On May 27, 2011, the IRS, in four separate private letter rulings, “blessed” four fact patterns where it elected to waive the 60 day rollover requirement. Keep in mind, private letter rulings are directed only to the taxpayer who requested the ruling, and may not be used or cited as precedent (although as a practical matter practitioners use private letter rulings regularly as important guidance).
Under IRC Section 408(d), an individual may rollover (and thereby avoid tax) a distribution from an IRA into an eligible retirement plan for the distributee’s benefit within 60 days after the distribution. The term “eligible retirement plan” includes qualified pension, profit-sharing, stock bonus, and annuity plans, tax-deferred annuities under IRC Section 403(b), and eligible deferred compensation plans maintained by state and local governments and their agencies and instrumentalities. IRC Section 408(d) further gives the IRS the right to waive the 60 day requirement where events occur which are “beyond the reasonable control of the individual”. In Revenue Procedure 2003-16, the IRS stated it will consider all relevant facts and circumstances in deciding when to waive the 60-day rollover requirement, including: (1) errors committed by a financial institution; (2) inability to complete a rollover due to death, disability, hospitalization, incarceration, restrictions imposed by a foreign country or postal error; (3) the use of the amount distributed (for example, in the case of payment by check, whether the check was cashed); and (4) the time elapsed since the distribution occurred.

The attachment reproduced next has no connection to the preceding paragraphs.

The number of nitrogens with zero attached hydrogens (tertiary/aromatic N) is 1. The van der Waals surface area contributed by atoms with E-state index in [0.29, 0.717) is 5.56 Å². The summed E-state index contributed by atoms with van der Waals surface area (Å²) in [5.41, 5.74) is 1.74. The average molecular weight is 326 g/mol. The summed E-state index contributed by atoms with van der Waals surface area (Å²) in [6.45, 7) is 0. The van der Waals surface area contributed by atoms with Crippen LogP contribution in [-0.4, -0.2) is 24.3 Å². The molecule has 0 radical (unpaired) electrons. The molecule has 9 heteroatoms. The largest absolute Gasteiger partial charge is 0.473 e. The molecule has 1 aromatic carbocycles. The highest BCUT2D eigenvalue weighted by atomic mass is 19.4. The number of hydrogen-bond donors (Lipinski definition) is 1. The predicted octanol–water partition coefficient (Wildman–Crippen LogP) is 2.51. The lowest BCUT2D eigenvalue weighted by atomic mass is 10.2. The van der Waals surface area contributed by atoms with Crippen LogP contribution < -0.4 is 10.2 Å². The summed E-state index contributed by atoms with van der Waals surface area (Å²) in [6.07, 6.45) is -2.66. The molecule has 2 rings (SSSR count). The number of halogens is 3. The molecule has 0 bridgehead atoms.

Four Separate Private Letter Rulings Allow a Waiver to the 60 Day Requirement
In each scenario described below, although well past the original 60 day rollover deadline, the IRS granted the taxpayer 60 days from the issuance of the ruling to properly contribute the amounts into an eligible retirement plan:
PLR 201121033- Financial advisor disregarded taxpayer instructions and improperly deposited amounts into a non-IRA account.
PLR 201121034- Financial advisor inadvertently set up an IRA for the benefit of the wrong person.
PLR 201121035- Involves a complicated fact pattern where a taxpayer failed to give proper rollover instructions within the 60 day period due to his deteriorating mental condition (he subsequently committed suicide) because of stress brought on by the weakening economy.
PLR 201121036- Financial advisor disregarded taxpayer instructions and improperly deposited amounts into a non-IRA account.